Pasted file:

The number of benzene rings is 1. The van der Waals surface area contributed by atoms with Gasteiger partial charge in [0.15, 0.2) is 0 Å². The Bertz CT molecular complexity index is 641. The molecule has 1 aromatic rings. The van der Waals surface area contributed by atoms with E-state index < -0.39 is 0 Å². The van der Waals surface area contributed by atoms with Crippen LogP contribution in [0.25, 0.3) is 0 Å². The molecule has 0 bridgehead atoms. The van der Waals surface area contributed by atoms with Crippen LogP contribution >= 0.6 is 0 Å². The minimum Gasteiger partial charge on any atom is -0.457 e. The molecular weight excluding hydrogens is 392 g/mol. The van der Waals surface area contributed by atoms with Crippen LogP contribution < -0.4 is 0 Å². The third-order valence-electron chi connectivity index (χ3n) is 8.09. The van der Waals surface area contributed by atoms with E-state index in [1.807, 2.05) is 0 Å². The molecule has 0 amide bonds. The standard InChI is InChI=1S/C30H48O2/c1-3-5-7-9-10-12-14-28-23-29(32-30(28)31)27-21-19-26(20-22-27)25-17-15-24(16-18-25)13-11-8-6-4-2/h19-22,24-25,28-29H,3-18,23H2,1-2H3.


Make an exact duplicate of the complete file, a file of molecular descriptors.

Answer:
The number of benzene rings is 1. The van der Waals surface area contributed by atoms with Gasteiger partial charge in [0.15, 0.2) is 0 Å². The Bertz CT molecular complexity index is 641. The molecule has 1 aromatic rings. The van der Waals surface area contributed by atoms with E-state index < -0.39 is 0 Å². The van der Waals surface area contributed by atoms with Crippen LogP contribution in [0.25, 0.3) is 0 Å². The molecule has 0 bridgehead atoms. The van der Waals surface area contributed by atoms with Crippen LogP contribution >= 0.6 is 0 Å². The minimum Gasteiger partial charge on any atom is -0.457 e. The molecular weight excluding hydrogens is 392 g/mol. The van der Waals surface area contributed by atoms with Crippen LogP contribution < -0.4 is 0 Å². The third-order valence-electron chi connectivity index (χ3n) is 8.09. The van der Waals surface area contributed by atoms with E-state index in [1.807, 2.05) is 0 Å². The molecule has 0 amide bonds. The standard InChI is InChI=1S/C30H48O2/c1-3-5-7-9-10-12-14-28-23-29(32-30(28)31)27-21-19-26(20-22-27)25-17-15-24(16-18-25)13-11-8-6-4-2/h19-22,24-25,28-29H,3-18,23H2,1-2H3.